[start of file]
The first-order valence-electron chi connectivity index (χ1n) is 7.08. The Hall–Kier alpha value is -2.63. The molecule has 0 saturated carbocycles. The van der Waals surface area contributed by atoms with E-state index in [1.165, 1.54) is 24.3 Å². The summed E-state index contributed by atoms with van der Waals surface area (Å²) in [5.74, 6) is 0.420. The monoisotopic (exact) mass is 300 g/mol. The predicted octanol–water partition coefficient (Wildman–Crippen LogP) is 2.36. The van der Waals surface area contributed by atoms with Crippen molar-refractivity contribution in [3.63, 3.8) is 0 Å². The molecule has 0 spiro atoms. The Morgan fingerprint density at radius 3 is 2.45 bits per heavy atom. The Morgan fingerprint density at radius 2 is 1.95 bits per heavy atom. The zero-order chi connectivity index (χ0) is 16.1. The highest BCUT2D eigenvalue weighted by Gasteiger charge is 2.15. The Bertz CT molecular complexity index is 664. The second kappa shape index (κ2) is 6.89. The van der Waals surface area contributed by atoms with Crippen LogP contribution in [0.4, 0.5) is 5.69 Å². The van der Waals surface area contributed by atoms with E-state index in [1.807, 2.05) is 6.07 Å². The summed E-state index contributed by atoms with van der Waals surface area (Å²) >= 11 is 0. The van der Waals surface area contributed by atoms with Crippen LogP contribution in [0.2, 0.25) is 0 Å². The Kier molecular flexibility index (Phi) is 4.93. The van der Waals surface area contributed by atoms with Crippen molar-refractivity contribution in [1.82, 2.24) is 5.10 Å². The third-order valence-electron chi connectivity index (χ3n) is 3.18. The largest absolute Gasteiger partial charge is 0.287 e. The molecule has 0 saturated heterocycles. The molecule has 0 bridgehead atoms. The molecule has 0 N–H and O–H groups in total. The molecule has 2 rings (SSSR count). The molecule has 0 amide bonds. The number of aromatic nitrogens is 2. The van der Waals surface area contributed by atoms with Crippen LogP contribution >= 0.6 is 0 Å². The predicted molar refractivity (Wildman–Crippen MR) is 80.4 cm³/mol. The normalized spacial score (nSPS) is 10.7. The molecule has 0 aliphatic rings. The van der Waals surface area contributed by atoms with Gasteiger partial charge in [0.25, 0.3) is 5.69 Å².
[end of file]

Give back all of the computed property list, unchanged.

The first-order valence-electron chi connectivity index (χ1n) is 7.08. The Hall–Kier alpha value is -2.63. The molecule has 0 saturated carbocycles. The van der Waals surface area contributed by atoms with E-state index in [1.165, 1.54) is 24.3 Å². The summed E-state index contributed by atoms with van der Waals surface area (Å²) in [5.74, 6) is 0.420. The monoisotopic (exact) mass is 300 g/mol. The predicted octanol–water partition coefficient (Wildman–Crippen LogP) is 2.36. The van der Waals surface area contributed by atoms with Crippen molar-refractivity contribution in [3.63, 3.8) is 0 Å². The molecule has 0 spiro atoms. The Morgan fingerprint density at radius 3 is 2.45 bits per heavy atom. The Morgan fingerprint density at radius 2 is 1.95 bits per heavy atom. The zero-order chi connectivity index (χ0) is 16.1. The highest BCUT2D eigenvalue weighted by Gasteiger charge is 2.15. The Bertz CT molecular complexity index is 664. The second kappa shape index (κ2) is 6.89. The van der Waals surface area contributed by atoms with Crippen LogP contribution in [0.4, 0.5) is 5.69 Å². The van der Waals surface area contributed by atoms with E-state index in [1.807, 2.05) is 6.07 Å². The summed E-state index contributed by atoms with van der Waals surface area (Å²) >= 11 is 0. The van der Waals surface area contributed by atoms with Crippen LogP contribution in [0.2, 0.25) is 0 Å². The Kier molecular flexibility index (Phi) is 4.93. The van der Waals surface area contributed by atoms with Crippen molar-refractivity contribution in [1.82, 2.24) is 5.10 Å². The third-order valence-electron chi connectivity index (χ3n) is 3.18. The largest absolute Gasteiger partial charge is 0.287 e. The molecule has 0 saturated heterocycles. The molecule has 0 bridgehead atoms. The molecule has 0 N–H and O–H groups in total. The molecule has 2 rings (SSSR count). The molecule has 0 amide bonds. The number of aromatic nitrogens is 2. The van der Waals surface area contributed by atoms with Crippen LogP contribution >= 0.6 is 0 Å². The predicted molar refractivity (Wildman–Crippen MR) is 80.4 cm³/mol. The normalized spacial score (nSPS) is 10.7. The molecule has 0 aliphatic rings. The van der Waals surface area contributed by atoms with Gasteiger partial charge in [0.25, 0.3) is 5.69 Å².